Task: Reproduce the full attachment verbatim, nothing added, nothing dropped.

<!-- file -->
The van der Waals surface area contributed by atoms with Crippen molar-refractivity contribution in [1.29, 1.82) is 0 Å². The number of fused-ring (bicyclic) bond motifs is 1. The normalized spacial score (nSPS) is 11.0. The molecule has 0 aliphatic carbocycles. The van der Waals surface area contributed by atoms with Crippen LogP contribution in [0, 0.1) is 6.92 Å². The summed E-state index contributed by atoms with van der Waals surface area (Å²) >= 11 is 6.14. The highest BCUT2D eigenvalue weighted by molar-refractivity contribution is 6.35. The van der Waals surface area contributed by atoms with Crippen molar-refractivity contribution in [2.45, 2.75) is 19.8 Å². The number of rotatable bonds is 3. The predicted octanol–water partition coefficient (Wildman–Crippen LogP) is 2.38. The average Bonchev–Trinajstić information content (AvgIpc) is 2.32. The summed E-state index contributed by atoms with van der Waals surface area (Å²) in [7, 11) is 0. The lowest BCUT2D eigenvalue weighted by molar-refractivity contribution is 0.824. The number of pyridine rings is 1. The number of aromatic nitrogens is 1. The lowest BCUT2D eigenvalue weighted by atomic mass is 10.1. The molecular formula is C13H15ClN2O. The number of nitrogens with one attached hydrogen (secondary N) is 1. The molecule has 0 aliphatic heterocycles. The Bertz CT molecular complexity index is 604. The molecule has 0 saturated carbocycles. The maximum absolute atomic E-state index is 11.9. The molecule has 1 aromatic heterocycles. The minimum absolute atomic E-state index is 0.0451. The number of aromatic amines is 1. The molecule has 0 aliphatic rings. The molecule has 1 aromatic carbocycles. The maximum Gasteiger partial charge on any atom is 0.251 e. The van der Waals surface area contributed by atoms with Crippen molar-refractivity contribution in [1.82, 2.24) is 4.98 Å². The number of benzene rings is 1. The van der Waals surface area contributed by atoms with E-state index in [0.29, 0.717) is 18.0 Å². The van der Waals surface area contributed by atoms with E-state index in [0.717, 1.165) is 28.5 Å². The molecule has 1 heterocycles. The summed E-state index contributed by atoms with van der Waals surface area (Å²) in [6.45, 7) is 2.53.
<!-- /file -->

The van der Waals surface area contributed by atoms with Crippen molar-refractivity contribution in [1.29, 1.82) is 0 Å². The number of fused-ring (bicyclic) bond motifs is 1. The normalized spacial score (nSPS) is 11.0. The molecule has 0 aliphatic carbocycles. The van der Waals surface area contributed by atoms with Crippen LogP contribution in [0, 0.1) is 6.92 Å². The summed E-state index contributed by atoms with van der Waals surface area (Å²) >= 11 is 6.14. The highest BCUT2D eigenvalue weighted by molar-refractivity contribution is 6.35. The van der Waals surface area contributed by atoms with Crippen molar-refractivity contribution in [2.45, 2.75) is 19.8 Å². The number of rotatable bonds is 3. The predicted octanol–water partition coefficient (Wildman–Crippen LogP) is 2.38. The average Bonchev–Trinajstić information content (AvgIpc) is 2.32. The summed E-state index contributed by atoms with van der Waals surface area (Å²) in [7, 11) is 0. The lowest BCUT2D eigenvalue weighted by molar-refractivity contribution is 0.824. The number of pyridine rings is 1. The number of aromatic nitrogens is 1. The lowest BCUT2D eigenvalue weighted by atomic mass is 10.1. The molecular formula is C13H15ClN2O. The number of nitrogens with one attached hydrogen (secondary N) is 1. The molecule has 0 aliphatic heterocycles. The Bertz CT molecular complexity index is 604. The molecule has 0 saturated carbocycles. The maximum absolute atomic E-state index is 11.9. The molecule has 1 aromatic heterocycles. The minimum absolute atomic E-state index is 0.0451. The number of aromatic amines is 1. The molecule has 0 aliphatic rings. The molecule has 1 aromatic carbocycles. The maximum Gasteiger partial charge on any atom is 0.251 e. The van der Waals surface area contributed by atoms with Crippen molar-refractivity contribution in [1.82, 2.24) is 4.98 Å². The number of benzene rings is 1. The van der Waals surface area contributed by atoms with E-state index in [0.29, 0.717) is 18.0 Å². The van der Waals surface area contributed by atoms with E-state index in [0.717, 1.165) is 28.5 Å². The molecule has 1 heterocycles. The summed E-state index contributed by atoms with van der Waals surface area (Å²) in [6.45, 7) is 2.53.